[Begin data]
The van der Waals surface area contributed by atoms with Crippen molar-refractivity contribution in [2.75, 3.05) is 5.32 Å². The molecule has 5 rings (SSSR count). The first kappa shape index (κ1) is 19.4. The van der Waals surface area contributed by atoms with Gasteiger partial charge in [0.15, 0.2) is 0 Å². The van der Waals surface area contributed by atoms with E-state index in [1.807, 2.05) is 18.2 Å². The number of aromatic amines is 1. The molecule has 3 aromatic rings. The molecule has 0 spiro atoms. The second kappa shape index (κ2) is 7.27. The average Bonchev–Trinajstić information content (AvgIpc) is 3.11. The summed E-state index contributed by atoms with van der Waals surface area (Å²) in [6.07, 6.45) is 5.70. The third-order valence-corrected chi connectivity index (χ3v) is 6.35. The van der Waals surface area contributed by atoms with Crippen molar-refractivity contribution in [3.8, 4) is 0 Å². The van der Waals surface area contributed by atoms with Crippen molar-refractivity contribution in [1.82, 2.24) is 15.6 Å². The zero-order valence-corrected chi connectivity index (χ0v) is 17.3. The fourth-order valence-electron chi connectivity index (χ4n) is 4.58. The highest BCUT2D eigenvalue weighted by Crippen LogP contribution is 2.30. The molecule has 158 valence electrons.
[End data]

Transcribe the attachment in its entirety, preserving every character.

The van der Waals surface area contributed by atoms with Crippen molar-refractivity contribution in [2.75, 3.05) is 5.32 Å². The molecule has 5 rings (SSSR count). The first kappa shape index (κ1) is 19.4. The van der Waals surface area contributed by atoms with Gasteiger partial charge in [0.15, 0.2) is 0 Å². The van der Waals surface area contributed by atoms with E-state index in [1.807, 2.05) is 18.2 Å². The number of aromatic amines is 1. The molecule has 3 aromatic rings. The molecule has 0 spiro atoms. The second kappa shape index (κ2) is 7.27. The average Bonchev–Trinajstić information content (AvgIpc) is 3.11. The summed E-state index contributed by atoms with van der Waals surface area (Å²) in [6.07, 6.45) is 5.70. The third-order valence-corrected chi connectivity index (χ3v) is 6.35. The van der Waals surface area contributed by atoms with Crippen molar-refractivity contribution in [3.8, 4) is 0 Å². The van der Waals surface area contributed by atoms with Crippen molar-refractivity contribution in [1.82, 2.24) is 15.6 Å². The zero-order valence-corrected chi connectivity index (χ0v) is 17.3. The fourth-order valence-electron chi connectivity index (χ4n) is 4.58. The highest BCUT2D eigenvalue weighted by Crippen LogP contribution is 2.30. The molecule has 158 valence electrons.